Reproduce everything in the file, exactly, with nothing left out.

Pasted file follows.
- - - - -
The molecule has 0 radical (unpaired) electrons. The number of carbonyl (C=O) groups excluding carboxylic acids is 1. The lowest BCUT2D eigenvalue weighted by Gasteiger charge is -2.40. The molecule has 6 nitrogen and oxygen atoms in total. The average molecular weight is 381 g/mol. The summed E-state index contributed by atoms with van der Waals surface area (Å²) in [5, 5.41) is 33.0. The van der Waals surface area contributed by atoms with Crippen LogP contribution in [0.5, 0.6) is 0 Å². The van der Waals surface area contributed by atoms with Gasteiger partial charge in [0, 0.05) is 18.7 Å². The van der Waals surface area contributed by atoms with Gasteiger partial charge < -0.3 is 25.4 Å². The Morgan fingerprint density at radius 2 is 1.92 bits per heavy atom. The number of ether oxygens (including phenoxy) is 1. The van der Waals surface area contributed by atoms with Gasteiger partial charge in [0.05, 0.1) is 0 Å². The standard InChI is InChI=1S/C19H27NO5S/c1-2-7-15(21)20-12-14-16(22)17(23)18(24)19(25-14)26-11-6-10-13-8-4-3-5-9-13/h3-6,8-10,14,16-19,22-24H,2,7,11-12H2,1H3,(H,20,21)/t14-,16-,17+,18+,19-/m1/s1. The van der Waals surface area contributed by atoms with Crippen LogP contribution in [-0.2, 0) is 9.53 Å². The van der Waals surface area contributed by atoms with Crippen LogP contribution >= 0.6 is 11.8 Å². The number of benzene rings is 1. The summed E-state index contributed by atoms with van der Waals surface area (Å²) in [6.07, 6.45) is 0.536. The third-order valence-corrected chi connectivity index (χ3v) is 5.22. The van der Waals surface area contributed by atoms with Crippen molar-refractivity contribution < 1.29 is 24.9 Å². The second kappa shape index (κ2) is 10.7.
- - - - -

The molecule has 0 radical (unpaired) electrons. The number of carbonyl (C=O) groups excluding carboxylic acids is 1. The lowest BCUT2D eigenvalue weighted by Gasteiger charge is -2.40. The molecule has 6 nitrogen and oxygen atoms in total. The average molecular weight is 381 g/mol. The summed E-state index contributed by atoms with van der Waals surface area (Å²) in [5, 5.41) is 33.0. The van der Waals surface area contributed by atoms with Crippen LogP contribution in [0.5, 0.6) is 0 Å². The van der Waals surface area contributed by atoms with Gasteiger partial charge in [0, 0.05) is 18.7 Å². The van der Waals surface area contributed by atoms with Gasteiger partial charge < -0.3 is 25.4 Å². The Morgan fingerprint density at radius 2 is 1.92 bits per heavy atom. The number of ether oxygens (including phenoxy) is 1. The van der Waals surface area contributed by atoms with Gasteiger partial charge in [0.05, 0.1) is 0 Å². The standard InChI is InChI=1S/C19H27NO5S/c1-2-7-15(21)20-12-14-16(22)17(23)18(24)19(25-14)26-11-6-10-13-8-4-3-5-9-13/h3-6,8-10,14,16-19,22-24H,2,7,11-12H2,1H3,(H,20,21)/t14-,16-,17+,18+,19-/m1/s1. The van der Waals surface area contributed by atoms with Crippen LogP contribution in [-0.2, 0) is 9.53 Å². The van der Waals surface area contributed by atoms with Crippen LogP contribution >= 0.6 is 11.8 Å². The number of benzene rings is 1. The summed E-state index contributed by atoms with van der Waals surface area (Å²) in [6.07, 6.45) is 0.536. The third-order valence-corrected chi connectivity index (χ3v) is 5.22. The van der Waals surface area contributed by atoms with Crippen molar-refractivity contribution < 1.29 is 24.9 Å². The second kappa shape index (κ2) is 10.7.